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J Parkinsons Dis. 2015;5(3):581-94. doi: 10.3233/JPD-150570.

Precompetitive Data Sharing as a Catalyst to Address Unmet Needs in Parkinson's Disease.

Author information

1
Critical Path Institute, CAMD, Tucson, AZ, USA.
2
Nuffield Department of Clinical Neurosciences, University of Oxford, Neurology Department, Level 3, West Wing, John Radcliffe Hospital, Headley Way, Headington, Oxford, UK.
3
Scientific consultant, London, UK.
4
Henry Wellcome Building, Faculty of Medical Sciences, Newcastle University, Newcastle upon Tyne, UK.
5
University of Bristol, Canynge Hall, Bristol, UK.
6
US Food and Drug Administration (FDA), New Hampshire Avenue, Silver Spring, MD, USA.
7
EMA, 30 Churchill Place, Canary Wharf, London, UK.
8
U of Rochester Medical Center, Crittenden Blvd, Rochester, NY, USA.
9
Michael J Fox Foundation for Parkinson's Research, Seventh Avenue, New York, NY, USA.
10
Aston University and MIT, Aston University, Aston Triangle, Birmingham, Media Lab, Massachusetts Institute of Technology, Cambridge, MA, USA.
11
Sage Bionetworks, Seattle, WA, USA.
12
Department of Psychiatry, University of Oxford, Warneford Hospital, Oxford, UK.
13
Department of Clinical Neuroscience, UCL Institute of Neurology, London, UK Department of Neurology, Royal Free Hospital, London, UK Neurology, National Hospital for Neurology, London, UK.
14
Institute of Neuroscience and Psychology, University of Glasgow, Scotland, UK.
15
National Institute of Neurological Disorders and Stroke (NINDS), Neuroscience Center, Bethesda, MD, USA.
16
Department of Psychiatry, University of Oxford Hospital, Warneford, Oxford, UK.
17
Department of Clinical Neurosciences, John Van Geest Centre for Brain Repair, University of Cambridge, E.D. Adrian Building, Forvie Site, Robinson Way, Cambridge, UK.
18
Independent Scientific & Medical Writer, Savits Drive, Elverson, PA, USA.
19
Institute of Neurodegenerative Diseases, Parkinson's Progression Markers Initiative, Suite 8B, New Haven, CT, USA.
20
Laboratory of Neuro Imaging, Keck School of Medicine of USC, University of Southern California, CA, USA.
21
Teva Pharmaceutical Industries Ltd., Petach Tikva, Israel.
22
Boehringer Ingelheim Pharmaceuticals, Inc., Ridgefield, CT, USA.
23
Parkinson's UK, London, UK.

Abstract

Parkinson's disease is a complex heterogeneous disorder with urgent need for disease-modifying therapies. Progress in successful therapeutic approaches for PD will require an unprecedented level of collaboration. At a workshop hosted by Parkinson's UK and co-organized by Critical Path Institute's (C-Path) Coalition Against Major Diseases (CAMD) Consortiums, investigators from industry, academia, government and regulatory agencies agreed on the need for sharing of data to enable future success. Government agencies included EMA, FDA, NINDS/NIH and IMI (Innovative Medicines Initiative). Emerging discoveries in new biomarkers and genetic endophenotypes are contributing to our understanding of the underlying pathophysiology of PD. In parallel there is growing recognition that early intervention will be key for successful treatments aimed at disease modification. At present, there is a lack of a comprehensive understanding of disease progression and the many factors that contribute to disease progression heterogeneity. Novel therapeutic targets and trial designs that incorporate existing and new biomarkers to evaluate drug effects independently and in combination are required. The integration of robust clinical data sets is viewed as a powerful approach to hasten medical discovery and therapies, as is being realized across diverse disease conditions employing big data analytics for healthcare. The application of lessons learned from parallel efforts is critical to identify barriers and enable a viable path forward. A roadmap is presented for a regulatory, academic, industry and advocacy driven integrated initiative that aims to facilitate and streamline new drug trials and registrations in Parkinson's disease.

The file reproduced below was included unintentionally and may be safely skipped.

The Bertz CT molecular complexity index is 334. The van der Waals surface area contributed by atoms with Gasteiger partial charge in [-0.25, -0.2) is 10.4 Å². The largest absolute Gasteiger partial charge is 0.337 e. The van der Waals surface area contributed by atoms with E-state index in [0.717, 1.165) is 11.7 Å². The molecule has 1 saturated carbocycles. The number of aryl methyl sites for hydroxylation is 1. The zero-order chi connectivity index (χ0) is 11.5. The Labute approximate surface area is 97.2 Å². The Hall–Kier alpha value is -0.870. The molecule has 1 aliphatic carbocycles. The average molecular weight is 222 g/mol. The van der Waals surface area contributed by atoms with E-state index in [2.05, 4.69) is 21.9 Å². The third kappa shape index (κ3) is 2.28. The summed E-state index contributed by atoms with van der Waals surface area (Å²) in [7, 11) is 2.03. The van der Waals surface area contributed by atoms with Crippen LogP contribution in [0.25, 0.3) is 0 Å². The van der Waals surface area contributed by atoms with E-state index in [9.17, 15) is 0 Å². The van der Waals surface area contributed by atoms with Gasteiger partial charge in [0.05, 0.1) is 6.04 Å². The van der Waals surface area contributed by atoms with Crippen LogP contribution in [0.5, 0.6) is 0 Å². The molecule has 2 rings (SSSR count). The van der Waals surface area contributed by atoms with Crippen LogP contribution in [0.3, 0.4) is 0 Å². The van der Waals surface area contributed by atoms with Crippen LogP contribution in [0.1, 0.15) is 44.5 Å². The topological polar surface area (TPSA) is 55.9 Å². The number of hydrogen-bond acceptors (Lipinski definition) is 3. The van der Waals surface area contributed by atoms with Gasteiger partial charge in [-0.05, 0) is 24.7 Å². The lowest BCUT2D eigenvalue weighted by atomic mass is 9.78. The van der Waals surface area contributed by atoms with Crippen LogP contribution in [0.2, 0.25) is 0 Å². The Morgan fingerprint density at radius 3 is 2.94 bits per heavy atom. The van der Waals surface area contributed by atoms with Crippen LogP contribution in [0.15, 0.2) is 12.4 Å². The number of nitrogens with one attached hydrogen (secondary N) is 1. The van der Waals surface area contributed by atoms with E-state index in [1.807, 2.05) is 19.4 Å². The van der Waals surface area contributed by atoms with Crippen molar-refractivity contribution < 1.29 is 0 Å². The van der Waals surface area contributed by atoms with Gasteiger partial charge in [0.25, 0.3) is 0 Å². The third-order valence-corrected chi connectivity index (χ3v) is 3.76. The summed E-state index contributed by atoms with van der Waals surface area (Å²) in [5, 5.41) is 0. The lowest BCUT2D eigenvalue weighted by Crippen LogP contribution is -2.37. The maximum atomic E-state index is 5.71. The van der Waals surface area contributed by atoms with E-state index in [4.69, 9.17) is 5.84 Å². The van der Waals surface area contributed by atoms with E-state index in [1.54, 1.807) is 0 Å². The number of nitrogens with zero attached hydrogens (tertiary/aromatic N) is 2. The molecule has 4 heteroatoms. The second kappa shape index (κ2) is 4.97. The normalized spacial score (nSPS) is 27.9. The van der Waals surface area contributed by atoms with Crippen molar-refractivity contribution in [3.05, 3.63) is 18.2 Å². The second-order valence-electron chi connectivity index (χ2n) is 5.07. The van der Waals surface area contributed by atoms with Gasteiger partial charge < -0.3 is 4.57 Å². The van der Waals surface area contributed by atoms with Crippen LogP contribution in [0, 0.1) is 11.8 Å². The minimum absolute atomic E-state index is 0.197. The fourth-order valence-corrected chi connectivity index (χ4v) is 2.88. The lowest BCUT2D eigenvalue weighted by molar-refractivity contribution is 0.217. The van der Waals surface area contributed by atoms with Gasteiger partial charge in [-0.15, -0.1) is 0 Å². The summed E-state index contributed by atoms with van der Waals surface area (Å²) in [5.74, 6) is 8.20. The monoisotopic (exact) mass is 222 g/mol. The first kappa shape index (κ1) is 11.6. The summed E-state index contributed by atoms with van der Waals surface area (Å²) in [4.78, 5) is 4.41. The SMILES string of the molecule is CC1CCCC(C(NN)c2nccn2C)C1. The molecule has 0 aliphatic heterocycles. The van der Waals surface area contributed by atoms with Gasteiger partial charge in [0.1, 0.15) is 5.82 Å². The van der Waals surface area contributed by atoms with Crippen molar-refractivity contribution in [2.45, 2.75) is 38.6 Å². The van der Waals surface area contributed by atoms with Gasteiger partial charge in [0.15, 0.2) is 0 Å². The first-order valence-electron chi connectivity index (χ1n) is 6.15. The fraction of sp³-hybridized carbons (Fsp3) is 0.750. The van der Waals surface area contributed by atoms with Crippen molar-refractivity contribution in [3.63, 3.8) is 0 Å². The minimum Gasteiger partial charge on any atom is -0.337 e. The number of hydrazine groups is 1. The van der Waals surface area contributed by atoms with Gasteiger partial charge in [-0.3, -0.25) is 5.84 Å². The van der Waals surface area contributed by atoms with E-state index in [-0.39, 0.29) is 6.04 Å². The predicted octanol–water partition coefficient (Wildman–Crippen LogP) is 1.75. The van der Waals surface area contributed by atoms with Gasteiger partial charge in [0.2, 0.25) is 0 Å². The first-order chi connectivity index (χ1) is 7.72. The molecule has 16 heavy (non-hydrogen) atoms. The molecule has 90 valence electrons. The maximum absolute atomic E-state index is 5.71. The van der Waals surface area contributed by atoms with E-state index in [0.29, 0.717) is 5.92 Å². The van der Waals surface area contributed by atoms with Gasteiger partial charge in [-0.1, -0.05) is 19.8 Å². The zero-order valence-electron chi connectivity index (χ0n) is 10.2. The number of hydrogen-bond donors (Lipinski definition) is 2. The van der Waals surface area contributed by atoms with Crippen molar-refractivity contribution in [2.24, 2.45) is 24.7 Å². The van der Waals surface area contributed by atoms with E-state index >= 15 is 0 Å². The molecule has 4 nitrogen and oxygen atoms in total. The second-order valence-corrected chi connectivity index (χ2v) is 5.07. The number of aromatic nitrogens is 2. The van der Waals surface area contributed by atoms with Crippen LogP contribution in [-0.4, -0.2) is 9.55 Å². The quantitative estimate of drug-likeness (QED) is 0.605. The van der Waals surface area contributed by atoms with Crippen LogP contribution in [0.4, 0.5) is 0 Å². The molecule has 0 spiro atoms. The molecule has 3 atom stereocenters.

KEYWORDS:

Data standards; collaboration; data integration; privacy; quantitative disease progression; regulatory science

PMID:
26406139
PMCID:
PMC4887129
DOI:
10.3233/JPD-150570
[Indexed for MEDLINE]
Free PMC Article

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